“The story of possibly the last victim of the iron curtain, who paid the supreme price”
Natalie Yahya Rosendahl, Magasinet ØST
”Reconstructions laden with reality and archive material buried beneath the iron curtain in equal measure relate the tale of the demise of the Eastern Bloc. SPOILER ALERT: The wall comes down!”
Rikke Collin, Filmcitat
“Intelligently moulded, filmically provocative, entertaining and informative”
Tue Steen Müller, Filmkommentaren
“They manipulate documentarism with perfect legitimacy, putting us on the same plane as the characters”
Klaus Rifbjerg, Ekko
”The mix of archive material and interviews works well”
Michael Søby, CPH-Culture
“The story of the huge role Hungary played in the fall of the iron curtain”
Bo Slagelse Pedersen, CinemaOnline
1989 is a feature-length documentary by Oscar-nominated director Anders Østergaard, who has made it his special trend to visualize the invisible and recreate the past to make it come alive before our very eyes. The film ventures deep into the high-risk political game that lead to the fall of the Wall and the reunification of Europe by visiting the secret rooms where political battles were fought and history made. The film uses a cutting edge approach to documentary recreation, which - intervowen with testimonials and archive material - forms a rich and cinematic tapestry of events. The two central ‘witnesses’ are former Hungarian prime minister, Miklós Neméth representing the macro political level, and Gundula, the surviving half of an East German couple, who were the last to fatally attempt to cross the border, representing the micro level .
The film opens in the marshlands between Hungary and Austria. The ageing iron curtain dividing East from West, is beginning to fall apart. The barbed wire is simply rusting away and the electronical warning system, once the pride of the border troops, is getting completely unreliable. Several times a day, hundreds of troops are rushed out in their trucks as the alarm bells ring, only to realize that another rabbit or wild boar has crossed the border. The electronic fence can only be fixed with spare parts from the West, bought with the hard-currency loans that are already strangling Hungary's frail economy. It is an absurd situation, and in Budapest, a newly appointed young prime minister, Miklos Nemeth, decides that enough is enough. Unexpected by all, this sends a ball rolling, that ten months later allows the people of Berlin to dance on the Brandenburg Gate. Before that, however, a desperate power game has taken place between the key government leaders of the time. Some of them pursued the hope for a peaceful Europe free from oppression and the nuclear menace, while others – rightfully - saw the collapse of everything they believed in, in fact the annihilation of the very states they ruled. For these men, it became – literally - a battle of life and death.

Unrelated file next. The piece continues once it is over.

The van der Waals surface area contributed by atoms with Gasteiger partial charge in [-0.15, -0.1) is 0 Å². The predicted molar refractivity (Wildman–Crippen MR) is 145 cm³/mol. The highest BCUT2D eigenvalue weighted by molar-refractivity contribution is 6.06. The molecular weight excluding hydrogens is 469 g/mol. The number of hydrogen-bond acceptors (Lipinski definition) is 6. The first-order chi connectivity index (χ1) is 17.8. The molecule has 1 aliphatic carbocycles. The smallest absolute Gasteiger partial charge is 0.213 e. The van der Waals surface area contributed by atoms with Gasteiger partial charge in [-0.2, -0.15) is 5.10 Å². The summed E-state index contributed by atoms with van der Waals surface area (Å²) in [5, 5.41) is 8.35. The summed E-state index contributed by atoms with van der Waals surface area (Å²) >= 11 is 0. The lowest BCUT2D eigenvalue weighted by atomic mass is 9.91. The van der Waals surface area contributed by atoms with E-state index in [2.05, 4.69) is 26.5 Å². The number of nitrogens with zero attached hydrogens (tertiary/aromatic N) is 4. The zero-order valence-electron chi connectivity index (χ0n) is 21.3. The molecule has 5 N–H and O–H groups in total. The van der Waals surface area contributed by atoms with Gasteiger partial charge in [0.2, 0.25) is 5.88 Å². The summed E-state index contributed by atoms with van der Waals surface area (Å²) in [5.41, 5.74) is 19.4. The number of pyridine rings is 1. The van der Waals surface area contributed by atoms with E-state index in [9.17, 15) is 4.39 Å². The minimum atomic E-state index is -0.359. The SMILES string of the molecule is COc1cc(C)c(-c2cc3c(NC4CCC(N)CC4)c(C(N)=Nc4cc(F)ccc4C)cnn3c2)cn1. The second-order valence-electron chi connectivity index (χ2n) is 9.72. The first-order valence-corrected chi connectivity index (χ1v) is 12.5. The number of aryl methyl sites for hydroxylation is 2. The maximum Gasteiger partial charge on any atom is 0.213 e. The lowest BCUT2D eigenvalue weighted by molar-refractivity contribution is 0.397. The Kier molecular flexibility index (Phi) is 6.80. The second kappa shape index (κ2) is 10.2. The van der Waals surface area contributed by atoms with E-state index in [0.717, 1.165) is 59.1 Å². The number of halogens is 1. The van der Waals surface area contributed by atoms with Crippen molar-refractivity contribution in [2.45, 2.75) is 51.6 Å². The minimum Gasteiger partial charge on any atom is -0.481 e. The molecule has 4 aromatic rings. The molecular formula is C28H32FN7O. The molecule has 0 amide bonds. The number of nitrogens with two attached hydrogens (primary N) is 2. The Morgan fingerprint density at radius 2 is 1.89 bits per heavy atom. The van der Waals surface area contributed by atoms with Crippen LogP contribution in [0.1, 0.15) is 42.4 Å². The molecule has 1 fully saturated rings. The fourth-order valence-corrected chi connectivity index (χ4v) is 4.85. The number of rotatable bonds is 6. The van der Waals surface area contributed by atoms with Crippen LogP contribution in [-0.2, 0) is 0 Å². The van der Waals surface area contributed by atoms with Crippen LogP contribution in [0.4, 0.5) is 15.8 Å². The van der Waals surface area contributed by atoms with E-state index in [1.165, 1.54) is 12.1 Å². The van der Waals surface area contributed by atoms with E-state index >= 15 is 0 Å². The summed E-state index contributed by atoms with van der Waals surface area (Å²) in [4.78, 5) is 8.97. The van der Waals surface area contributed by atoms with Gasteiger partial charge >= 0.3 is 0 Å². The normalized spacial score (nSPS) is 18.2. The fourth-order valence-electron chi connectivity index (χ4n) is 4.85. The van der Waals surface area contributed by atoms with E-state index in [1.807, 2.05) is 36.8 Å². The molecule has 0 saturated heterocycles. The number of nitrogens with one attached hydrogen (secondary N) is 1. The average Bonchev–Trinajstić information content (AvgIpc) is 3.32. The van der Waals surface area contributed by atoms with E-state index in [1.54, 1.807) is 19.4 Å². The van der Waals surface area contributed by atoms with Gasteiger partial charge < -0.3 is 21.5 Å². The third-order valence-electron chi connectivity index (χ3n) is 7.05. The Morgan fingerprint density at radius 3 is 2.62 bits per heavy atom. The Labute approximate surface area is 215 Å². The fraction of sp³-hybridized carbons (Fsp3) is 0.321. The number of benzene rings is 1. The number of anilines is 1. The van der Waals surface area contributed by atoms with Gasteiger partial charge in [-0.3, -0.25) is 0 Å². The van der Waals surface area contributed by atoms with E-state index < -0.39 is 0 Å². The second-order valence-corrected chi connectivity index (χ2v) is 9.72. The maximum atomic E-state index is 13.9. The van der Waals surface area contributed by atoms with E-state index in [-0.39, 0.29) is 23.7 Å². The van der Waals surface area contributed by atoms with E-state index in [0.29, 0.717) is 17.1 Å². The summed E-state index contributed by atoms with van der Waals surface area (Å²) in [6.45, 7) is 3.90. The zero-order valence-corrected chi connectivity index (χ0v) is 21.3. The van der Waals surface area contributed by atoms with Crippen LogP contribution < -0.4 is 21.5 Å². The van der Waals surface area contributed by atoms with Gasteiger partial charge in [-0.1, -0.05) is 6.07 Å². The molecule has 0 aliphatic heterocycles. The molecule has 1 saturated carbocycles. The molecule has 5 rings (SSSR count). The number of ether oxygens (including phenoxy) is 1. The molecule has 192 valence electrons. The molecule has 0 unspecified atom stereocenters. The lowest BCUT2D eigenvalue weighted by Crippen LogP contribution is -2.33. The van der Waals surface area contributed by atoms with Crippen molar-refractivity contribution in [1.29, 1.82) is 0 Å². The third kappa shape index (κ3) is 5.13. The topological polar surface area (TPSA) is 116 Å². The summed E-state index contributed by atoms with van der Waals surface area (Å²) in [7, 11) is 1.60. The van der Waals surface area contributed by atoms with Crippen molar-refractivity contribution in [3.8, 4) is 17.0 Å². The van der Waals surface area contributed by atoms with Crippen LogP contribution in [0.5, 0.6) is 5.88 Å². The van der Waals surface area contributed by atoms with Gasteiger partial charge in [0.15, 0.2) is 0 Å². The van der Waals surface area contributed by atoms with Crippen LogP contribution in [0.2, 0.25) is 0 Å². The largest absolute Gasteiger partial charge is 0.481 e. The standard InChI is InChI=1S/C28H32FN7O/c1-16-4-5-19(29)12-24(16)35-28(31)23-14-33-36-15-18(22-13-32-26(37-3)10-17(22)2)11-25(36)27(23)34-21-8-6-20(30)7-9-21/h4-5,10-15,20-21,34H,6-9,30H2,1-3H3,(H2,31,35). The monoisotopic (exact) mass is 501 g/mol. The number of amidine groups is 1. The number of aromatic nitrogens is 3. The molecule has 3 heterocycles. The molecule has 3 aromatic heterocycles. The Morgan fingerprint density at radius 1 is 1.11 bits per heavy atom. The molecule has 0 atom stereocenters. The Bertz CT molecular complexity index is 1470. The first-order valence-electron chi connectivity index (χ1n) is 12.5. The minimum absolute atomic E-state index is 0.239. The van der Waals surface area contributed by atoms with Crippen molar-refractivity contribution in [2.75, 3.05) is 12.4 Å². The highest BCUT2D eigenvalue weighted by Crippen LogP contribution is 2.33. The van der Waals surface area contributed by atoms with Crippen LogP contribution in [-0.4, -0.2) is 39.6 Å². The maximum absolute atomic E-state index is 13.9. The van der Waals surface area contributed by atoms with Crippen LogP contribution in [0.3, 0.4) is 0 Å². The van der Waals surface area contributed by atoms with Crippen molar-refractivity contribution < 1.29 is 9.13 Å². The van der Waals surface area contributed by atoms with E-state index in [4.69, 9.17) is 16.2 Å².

And so, the young prime minister soon learns that he has set himself up against formidable opponents, not just the disgruntled hardliners of his own party, but also against two seasoned dictators, Nicolae Ceausescu of Romania and Erich Honecker of the GDR. In their closed circles, they make no secret of their fury and systematically plot against the traitors of the socialist cause. What goes on in their respective conference rooms behind closed doors, and also in direct confrontation with the rebellious Hungarians, is what this film – in particular - will bring to life again.
In the summer of 1989, Miklós Neméth, decides to test his opponents and allows the Hungarian/Austrian borders to be opened for some days. This leads to the Pan European Picnic - and a welcome escape for many . A young East German couple with their little son, decide that this is their chance. They abandon their apartment, work, friends and family, and travel to Hungary, , but in the meantime, the border has been closed again. During a dramatic attempt to cross the border – which just a few days earlier had been open - the young man is shot dead. Based on this tragedy, Neméth understands, that the political power games have real consequences for real people, and that he needs to act. He decides to open the borders for good.
’1989’ is a high-politics drama about the collapse of the Iron Curtain. A young and unknown technoc trat, Miklós Neméth, is brought in to become Hungary’s new prime minister. He is to save the country’s appalling economy and soon decides to remove the massive – and expensive – border control apparatus from the state budget. He soon finds out, that this decision sets him up against formidable adversaries and communist hardliners. In the meantime, a young couple from East Germany is encouraged by the rumours that the Hungarian border to Austria will be opened for a few days to allow for the Pan-European picnic. Like thousands of other East Germans, they decide to make a go for it, but they are caught up in the political power-game that plays out behind closed doors in the Eastern Bloc. They young man is shot dead at the border, a tragic event that paradoxically accelerates Nemeth’s final decision to open the borders, and soon after the Berlin wall falls.